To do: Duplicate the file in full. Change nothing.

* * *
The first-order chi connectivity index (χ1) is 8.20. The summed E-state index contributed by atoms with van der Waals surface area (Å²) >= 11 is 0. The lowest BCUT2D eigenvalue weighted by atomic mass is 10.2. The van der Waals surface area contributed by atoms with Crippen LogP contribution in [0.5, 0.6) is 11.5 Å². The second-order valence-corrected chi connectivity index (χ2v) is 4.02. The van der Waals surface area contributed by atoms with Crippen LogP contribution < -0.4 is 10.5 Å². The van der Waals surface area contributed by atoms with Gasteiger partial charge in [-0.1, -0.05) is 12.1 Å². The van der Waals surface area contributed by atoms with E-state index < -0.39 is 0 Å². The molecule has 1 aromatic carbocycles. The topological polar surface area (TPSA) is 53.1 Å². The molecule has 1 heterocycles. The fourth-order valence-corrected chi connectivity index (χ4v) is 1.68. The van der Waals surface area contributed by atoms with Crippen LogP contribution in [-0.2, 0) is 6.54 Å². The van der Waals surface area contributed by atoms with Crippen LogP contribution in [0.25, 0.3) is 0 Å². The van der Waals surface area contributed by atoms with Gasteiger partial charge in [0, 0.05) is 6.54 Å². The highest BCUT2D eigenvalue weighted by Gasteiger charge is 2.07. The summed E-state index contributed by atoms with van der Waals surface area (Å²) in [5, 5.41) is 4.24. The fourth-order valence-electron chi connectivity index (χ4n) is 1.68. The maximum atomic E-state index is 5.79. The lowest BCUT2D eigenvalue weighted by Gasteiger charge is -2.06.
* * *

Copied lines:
The first-order chi connectivity index (χ1) is 8.20. The summed E-state index contributed by atoms with van der Waals surface area (Å²) >= 11 is 0. The lowest BCUT2D eigenvalue weighted by atomic mass is 10.2. The van der Waals surface area contributed by atoms with Crippen LogP contribution in [0.5, 0.6) is 11.5 Å². The second-order valence-corrected chi connectivity index (χ2v) is 4.02. The van der Waals surface area contributed by atoms with Crippen LogP contribution < -0.4 is 10.5 Å². The van der Waals surface area contributed by atoms with Gasteiger partial charge in [-0.1, -0.05) is 12.1 Å². The van der Waals surface area contributed by atoms with E-state index < -0.39 is 0 Å². The molecule has 1 aromatic carbocycles. The topological polar surface area (TPSA) is 53.1 Å². The molecule has 1 heterocycles. The fourth-order valence-corrected chi connectivity index (χ4v) is 1.68. The van der Waals surface area contributed by atoms with Crippen LogP contribution in [-0.2, 0) is 6.54 Å². The van der Waals surface area contributed by atoms with Crippen LogP contribution in [0.25, 0.3) is 0 Å². The van der Waals surface area contributed by atoms with Gasteiger partial charge in [0, 0.05) is 6.54 Å². The highest BCUT2D eigenvalue weighted by Gasteiger charge is 2.07. The summed E-state index contributed by atoms with van der Waals surface area (Å²) in [5, 5.41) is 4.24. The fourth-order valence-electron chi connectivity index (χ4n) is 1.68. The maximum atomic E-state index is 5.79. The lowest BCUT2D eigenvalue weighted by Gasteiger charge is -2.06.